Once Again Nut Butter grows operations, adds jobs

Democrat & Chronicle
July 14, 2016
Todd Clausen

The smell is faint.

The peanut butter creamy.

Its journey through a maze of shiny stainless steel pipes and pumps is accompanied by a chorus of clicks and hisses — even sirens. Out it comes, pressed into 35-pound buckets.

Those buckets will be packaged and sent to retailers throughout western New York and the country, including Lori’s Natural Foods, Abundance Food Co-op and Whole Foods. But before they hit store shelves, they make a stop in a new production facility in a small town of roughly 3,000 people.

Earlier this year, Once Again Nut Butter opened  its $13 million, 37,000-square-foot plant near its headquarters and inside an existing plant in Nunda, Livingston County.

The new facility will help Once Again produce as much as 50 million pounds of peanut butter annually. Other operations include sunflowers, honey and tahini, made from toasted hulled sesame seeds.

The growth in organic products, along with greater demand for its own products, convinced the company to build the plant, marking the largest corporate expansion in the community in years.

“When the mainstream supermarkets say that they want our organic peanut butter, we want to be prepared to produce that volume,” said Bob Gelser, general manager and president. “We couldn’t do that with our existing facility.”

Once Again isn’t alone in trying to capture a portion of the growing organic food market.

Fairport’s LiDestri Foods Inc. teamed up last year with a United Kingdom company to make Love Beets products. As many as 3,000 organic products are sold at Wegmans Food Markets and its 89-store footprint. Yogurt, tomatoes, pasta sauce and other specialty food products have also taken root in the region.

Demand for organic products has grown annually by double-digits, from $3.6 billion in 1997 to $43.3 billion in 2015, according to the Organic Trade Association.

“It has also become very competitive so you have to increase your efficiencies and reduce your costs, because it is not such a niche market as it once was,” Gelser said. “You already see it in all sort of stores.”

Butter on the line

Once Again’s new plant will only house its peanut butter operations, allowing its other plant to focus on cashews, almonds, honey and other products.

Peanuts are shipped to the plant in Nunda from Europe, South America and areas of the United States in massive 2,200-pound bags.

The peanuts then begin a much shorter but perhaps equally eventful journey inside the new facility.

One machine begins removing stones and other particles. Another begins the roasting process. A third converts the peanuts to peanut butter before they are packaged and shipped.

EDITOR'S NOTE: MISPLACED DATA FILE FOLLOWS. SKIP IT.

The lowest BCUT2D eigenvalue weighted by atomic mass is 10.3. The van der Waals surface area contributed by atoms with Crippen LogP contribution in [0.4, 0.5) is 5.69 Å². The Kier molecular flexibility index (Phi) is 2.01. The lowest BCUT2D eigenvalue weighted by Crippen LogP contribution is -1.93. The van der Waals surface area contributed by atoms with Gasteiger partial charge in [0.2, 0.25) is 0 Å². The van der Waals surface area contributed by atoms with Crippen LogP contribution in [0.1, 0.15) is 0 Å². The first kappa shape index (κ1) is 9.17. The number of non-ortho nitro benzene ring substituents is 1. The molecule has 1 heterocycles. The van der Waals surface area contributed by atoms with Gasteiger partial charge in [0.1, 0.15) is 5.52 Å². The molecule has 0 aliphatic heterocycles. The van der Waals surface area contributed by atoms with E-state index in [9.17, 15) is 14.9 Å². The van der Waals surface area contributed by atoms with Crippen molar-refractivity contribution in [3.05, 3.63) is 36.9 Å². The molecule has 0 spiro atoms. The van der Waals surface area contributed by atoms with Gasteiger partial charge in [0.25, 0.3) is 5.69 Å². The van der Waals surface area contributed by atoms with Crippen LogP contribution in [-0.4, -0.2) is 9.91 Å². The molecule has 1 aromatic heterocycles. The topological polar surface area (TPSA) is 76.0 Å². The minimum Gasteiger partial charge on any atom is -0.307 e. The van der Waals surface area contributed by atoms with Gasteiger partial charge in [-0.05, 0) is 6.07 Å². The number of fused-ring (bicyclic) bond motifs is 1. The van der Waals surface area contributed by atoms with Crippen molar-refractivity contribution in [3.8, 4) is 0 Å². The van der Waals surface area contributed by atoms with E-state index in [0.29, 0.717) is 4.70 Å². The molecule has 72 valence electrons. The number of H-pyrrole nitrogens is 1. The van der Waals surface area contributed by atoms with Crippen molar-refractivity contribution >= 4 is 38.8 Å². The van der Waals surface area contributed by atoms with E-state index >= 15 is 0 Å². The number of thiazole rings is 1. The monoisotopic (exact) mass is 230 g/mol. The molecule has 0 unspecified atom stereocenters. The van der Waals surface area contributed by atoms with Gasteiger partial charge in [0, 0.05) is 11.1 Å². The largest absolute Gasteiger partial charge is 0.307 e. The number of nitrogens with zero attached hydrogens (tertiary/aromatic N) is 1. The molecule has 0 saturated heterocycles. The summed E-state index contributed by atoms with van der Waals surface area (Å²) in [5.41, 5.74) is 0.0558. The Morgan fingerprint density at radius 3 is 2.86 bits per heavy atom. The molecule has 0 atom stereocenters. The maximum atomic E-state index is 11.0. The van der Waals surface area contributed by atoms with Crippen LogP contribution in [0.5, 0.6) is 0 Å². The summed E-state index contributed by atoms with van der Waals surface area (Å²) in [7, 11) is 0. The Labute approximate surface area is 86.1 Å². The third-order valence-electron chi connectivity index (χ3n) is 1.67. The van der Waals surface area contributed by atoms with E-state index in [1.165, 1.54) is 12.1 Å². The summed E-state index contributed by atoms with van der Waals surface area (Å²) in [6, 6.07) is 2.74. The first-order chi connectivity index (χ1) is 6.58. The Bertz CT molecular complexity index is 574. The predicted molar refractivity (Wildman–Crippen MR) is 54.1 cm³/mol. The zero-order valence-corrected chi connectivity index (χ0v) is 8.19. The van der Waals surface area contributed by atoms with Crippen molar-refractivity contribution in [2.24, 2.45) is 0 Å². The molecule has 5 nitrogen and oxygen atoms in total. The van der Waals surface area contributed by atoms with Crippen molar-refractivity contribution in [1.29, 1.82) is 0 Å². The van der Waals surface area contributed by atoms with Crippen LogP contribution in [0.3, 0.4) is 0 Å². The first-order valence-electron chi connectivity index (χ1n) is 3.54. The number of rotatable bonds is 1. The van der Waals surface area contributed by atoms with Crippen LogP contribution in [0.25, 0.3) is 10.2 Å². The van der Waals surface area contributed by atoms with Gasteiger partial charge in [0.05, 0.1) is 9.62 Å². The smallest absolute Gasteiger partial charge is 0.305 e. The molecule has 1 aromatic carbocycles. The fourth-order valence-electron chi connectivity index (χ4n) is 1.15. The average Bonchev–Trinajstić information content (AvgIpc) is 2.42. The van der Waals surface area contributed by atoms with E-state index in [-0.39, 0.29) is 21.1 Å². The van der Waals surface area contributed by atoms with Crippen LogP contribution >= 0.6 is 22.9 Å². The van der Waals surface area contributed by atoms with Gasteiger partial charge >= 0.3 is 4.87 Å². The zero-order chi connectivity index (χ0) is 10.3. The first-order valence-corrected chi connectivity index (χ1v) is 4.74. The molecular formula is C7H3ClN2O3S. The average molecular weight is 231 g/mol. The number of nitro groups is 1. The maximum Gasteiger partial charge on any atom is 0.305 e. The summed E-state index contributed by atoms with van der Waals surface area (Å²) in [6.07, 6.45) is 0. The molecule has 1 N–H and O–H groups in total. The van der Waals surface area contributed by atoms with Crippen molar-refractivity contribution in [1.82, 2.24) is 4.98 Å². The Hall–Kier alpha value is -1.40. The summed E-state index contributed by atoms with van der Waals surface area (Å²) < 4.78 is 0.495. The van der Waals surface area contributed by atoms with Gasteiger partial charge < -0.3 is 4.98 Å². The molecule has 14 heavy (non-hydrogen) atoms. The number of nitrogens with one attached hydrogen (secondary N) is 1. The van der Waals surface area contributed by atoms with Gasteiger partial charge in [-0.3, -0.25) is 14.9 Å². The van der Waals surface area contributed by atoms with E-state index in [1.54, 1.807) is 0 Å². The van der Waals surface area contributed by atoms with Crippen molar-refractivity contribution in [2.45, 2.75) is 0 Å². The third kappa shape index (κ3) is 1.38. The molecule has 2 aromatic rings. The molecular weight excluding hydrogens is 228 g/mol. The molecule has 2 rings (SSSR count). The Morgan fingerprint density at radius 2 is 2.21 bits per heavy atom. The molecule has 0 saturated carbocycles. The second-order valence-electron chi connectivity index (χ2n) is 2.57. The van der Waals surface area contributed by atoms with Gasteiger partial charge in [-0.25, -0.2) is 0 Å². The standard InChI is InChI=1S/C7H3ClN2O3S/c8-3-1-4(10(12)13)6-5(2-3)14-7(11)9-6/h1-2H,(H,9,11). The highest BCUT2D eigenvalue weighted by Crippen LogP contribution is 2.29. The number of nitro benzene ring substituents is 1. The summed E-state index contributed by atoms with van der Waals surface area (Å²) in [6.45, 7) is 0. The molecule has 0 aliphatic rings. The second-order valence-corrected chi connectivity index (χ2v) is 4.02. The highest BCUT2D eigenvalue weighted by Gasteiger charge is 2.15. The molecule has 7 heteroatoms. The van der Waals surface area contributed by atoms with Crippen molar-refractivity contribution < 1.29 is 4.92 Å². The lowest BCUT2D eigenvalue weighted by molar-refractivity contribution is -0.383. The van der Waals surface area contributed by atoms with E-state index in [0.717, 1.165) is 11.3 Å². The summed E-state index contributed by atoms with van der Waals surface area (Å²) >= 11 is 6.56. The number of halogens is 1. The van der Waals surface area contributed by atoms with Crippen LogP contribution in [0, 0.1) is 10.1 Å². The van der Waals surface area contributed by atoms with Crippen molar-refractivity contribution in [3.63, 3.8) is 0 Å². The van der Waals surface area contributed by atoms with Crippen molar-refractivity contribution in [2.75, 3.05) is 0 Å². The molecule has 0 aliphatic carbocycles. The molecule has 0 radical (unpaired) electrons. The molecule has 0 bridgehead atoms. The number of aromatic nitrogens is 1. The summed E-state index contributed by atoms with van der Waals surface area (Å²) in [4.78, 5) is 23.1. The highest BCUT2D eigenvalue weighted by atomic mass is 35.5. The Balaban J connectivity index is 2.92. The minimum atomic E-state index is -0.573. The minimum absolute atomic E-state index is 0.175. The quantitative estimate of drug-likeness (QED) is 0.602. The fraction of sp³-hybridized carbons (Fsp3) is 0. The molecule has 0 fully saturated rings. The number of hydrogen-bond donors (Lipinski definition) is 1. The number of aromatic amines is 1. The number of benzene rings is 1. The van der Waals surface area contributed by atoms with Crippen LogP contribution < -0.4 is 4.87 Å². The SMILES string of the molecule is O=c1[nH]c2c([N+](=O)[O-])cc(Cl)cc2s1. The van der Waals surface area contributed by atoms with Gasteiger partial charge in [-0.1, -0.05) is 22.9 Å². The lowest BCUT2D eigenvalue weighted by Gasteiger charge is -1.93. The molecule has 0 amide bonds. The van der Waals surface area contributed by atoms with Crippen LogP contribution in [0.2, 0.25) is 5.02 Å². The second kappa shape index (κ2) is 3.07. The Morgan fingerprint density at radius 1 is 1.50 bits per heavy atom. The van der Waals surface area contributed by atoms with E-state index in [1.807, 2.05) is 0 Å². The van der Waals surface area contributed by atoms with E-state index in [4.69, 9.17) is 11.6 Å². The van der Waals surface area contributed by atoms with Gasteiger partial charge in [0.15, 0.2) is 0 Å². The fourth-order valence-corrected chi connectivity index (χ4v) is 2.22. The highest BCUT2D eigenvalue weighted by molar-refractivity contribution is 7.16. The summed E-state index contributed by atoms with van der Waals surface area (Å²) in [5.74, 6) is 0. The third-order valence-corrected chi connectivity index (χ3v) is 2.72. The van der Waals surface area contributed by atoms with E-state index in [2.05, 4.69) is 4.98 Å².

Each stop has its own room inside the facility; the peanuts being pushed to each through an intricate piping system that keeps the butter moving constantly to help maintain its viscosity.

Along the way a variety of metal detectors and other sensors constantly probe for unwanted objects and air gaps. The roasting process is relied on to kill any microorganisms.

Workers must wear coats, hair nets and booties, and they must change that gear when going from areas where there is raw product and finished product. The company on its website points to a recent recalls involving another manufacturer.

“This is actually very important in our industry, to separate the raw from the roasted,” Gelser said. “There have been a lot of recalls that have been contributed to contamination.”

In another room, four workers have been working to perfect a two-part labeling and filing process.

It started recently with white 35-pound buckets getting placed on a conveyor and receiving product labels. The buckets then glide down a few feet on the conveyor, where two pumps push out the precise quantity of peanut butter.

A lid is then firmly pressed into place by compression rollers. A pallet of buckets are then wrapped and ready to ship.

Much of this new peanut butter process relieves the physical work once done by employees. There’s less lifting and pounding to get those lids firmly in place.

“It got pretty labor intensive, not to mention one would get tired after a while,” said Bob Clancy, a production manager with Once Again.

Not all of the peanut butter will make it to retailers, or other companies that will use it in their own products. The portions that can’t pass inspections will end up with local farmers and hunters.

“There’s no waste going to the landfill,” Clancy said. “It is all being used secondarily to farmers, or hunters or whoever.”

Incentives to stay

State and county officials were out last month to celebrate the opening of the plant, which they said represents the largest piece of economic growth in the town in the last decade. The peanut plant received $300,000 from a state small business expansion fund and $54,000 from another state program for reducing energy consumption.

The company also received sales tax reductions on equipment and materials from the Livingston County Industrial Development Agency. Property taxes also will be deferred over a 10-year schedule.

Gelser said the company plans to add workers even with the increased automation of the plant and new machinery. Plans are to bring employment up to roughly 90 workers once the new plant is fully operational. Roughly half of its current employees live in Nunda; pretty much everyone is from a neighboring town.

Those employees own the company, receiving what’s essentially a retirement benefit based on the annual value of the company.

“People are wondering how to keep jobs in our own state and country,” Gesale said. “I think sometimes the answer is right in front of us. When you can keep employees engaged and really reward them for their years of effort … there is an extra drive associated with that.”

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